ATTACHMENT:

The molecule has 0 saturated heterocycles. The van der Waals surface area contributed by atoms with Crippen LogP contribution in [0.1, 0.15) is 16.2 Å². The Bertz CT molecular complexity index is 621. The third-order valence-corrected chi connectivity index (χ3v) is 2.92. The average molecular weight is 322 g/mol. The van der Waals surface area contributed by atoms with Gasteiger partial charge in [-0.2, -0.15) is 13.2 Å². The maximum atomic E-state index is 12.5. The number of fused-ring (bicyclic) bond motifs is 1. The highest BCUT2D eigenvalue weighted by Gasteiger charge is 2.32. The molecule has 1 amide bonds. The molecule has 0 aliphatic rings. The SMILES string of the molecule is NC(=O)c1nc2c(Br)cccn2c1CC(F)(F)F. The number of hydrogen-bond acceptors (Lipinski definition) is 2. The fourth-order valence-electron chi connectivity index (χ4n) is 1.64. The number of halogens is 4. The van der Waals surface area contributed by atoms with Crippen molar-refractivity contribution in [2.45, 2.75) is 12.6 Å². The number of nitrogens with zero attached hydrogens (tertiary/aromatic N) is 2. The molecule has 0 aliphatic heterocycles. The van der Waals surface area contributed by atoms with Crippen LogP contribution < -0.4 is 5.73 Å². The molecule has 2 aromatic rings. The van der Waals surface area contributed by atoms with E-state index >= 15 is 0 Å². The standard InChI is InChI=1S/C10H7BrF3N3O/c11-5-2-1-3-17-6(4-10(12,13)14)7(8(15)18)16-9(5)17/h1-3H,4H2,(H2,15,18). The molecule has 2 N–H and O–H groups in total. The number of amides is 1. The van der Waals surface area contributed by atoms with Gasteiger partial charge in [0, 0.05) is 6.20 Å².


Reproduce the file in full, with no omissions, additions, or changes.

The molecule has 0 saturated heterocycles. The van der Waals surface area contributed by atoms with Crippen LogP contribution in [0.1, 0.15) is 16.2 Å². The Bertz CT molecular complexity index is 621. The third-order valence-corrected chi connectivity index (χ3v) is 2.92. The average molecular weight is 322 g/mol. The van der Waals surface area contributed by atoms with Gasteiger partial charge in [-0.2, -0.15) is 13.2 Å². The maximum atomic E-state index is 12.5. The number of fused-ring (bicyclic) bond motifs is 1. The highest BCUT2D eigenvalue weighted by Gasteiger charge is 2.32. The molecule has 1 amide bonds. The molecule has 0 aliphatic rings. The SMILES string of the molecule is NC(=O)c1nc2c(Br)cccn2c1CC(F)(F)F. The number of hydrogen-bond acceptors (Lipinski definition) is 2. The fourth-order valence-electron chi connectivity index (χ4n) is 1.64. The number of halogens is 4. The van der Waals surface area contributed by atoms with Crippen molar-refractivity contribution in [2.45, 2.75) is 12.6 Å². The number of nitrogens with zero attached hydrogens (tertiary/aromatic N) is 2. The molecule has 0 aliphatic heterocycles. The van der Waals surface area contributed by atoms with Crippen LogP contribution < -0.4 is 5.73 Å². The molecule has 2 aromatic rings. The van der Waals surface area contributed by atoms with E-state index >= 15 is 0 Å². The standard InChI is InChI=1S/C10H7BrF3N3O/c11-5-2-1-3-17-6(4-10(12,13)14)7(8(15)18)16-9(5)17/h1-3H,4H2,(H2,15,18). The molecule has 2 N–H and O–H groups in total. The number of amides is 1. The van der Waals surface area contributed by atoms with Gasteiger partial charge in [0, 0.05) is 6.20 Å².